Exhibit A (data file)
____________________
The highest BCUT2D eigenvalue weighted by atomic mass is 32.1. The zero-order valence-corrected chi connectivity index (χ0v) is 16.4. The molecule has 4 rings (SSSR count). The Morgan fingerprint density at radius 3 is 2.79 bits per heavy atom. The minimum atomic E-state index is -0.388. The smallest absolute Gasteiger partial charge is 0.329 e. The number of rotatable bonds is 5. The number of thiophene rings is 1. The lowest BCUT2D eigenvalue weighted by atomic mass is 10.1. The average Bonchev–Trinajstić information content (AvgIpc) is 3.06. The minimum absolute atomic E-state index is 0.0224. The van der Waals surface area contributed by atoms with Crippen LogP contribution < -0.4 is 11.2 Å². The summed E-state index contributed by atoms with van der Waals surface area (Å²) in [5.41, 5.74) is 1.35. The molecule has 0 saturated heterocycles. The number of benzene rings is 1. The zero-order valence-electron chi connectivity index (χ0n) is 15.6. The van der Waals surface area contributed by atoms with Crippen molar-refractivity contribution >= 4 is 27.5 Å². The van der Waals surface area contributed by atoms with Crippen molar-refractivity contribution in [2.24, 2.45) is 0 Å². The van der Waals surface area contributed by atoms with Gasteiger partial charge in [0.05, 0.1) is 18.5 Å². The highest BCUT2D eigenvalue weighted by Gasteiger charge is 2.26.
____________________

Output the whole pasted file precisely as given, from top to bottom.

The highest BCUT2D eigenvalue weighted by atomic mass is 32.1. The zero-order valence-corrected chi connectivity index (χ0v) is 16.4. The molecule has 4 rings (SSSR count). The Morgan fingerprint density at radius 3 is 2.79 bits per heavy atom. The minimum atomic E-state index is -0.388. The smallest absolute Gasteiger partial charge is 0.329 e. The number of rotatable bonds is 5. The number of thiophene rings is 1. The lowest BCUT2D eigenvalue weighted by atomic mass is 10.1. The average Bonchev–Trinajstić information content (AvgIpc) is 3.06. The minimum absolute atomic E-state index is 0.0224. The van der Waals surface area contributed by atoms with Crippen LogP contribution < -0.4 is 11.2 Å². The summed E-state index contributed by atoms with van der Waals surface area (Å²) in [5.41, 5.74) is 1.35. The molecule has 0 saturated heterocycles. The number of benzene rings is 1. The zero-order valence-electron chi connectivity index (χ0n) is 15.6. The van der Waals surface area contributed by atoms with Crippen molar-refractivity contribution >= 4 is 27.5 Å². The van der Waals surface area contributed by atoms with Crippen molar-refractivity contribution in [2.24, 2.45) is 0 Å². The van der Waals surface area contributed by atoms with Gasteiger partial charge in [0.05, 0.1) is 18.5 Å². The highest BCUT2D eigenvalue weighted by Gasteiger charge is 2.26.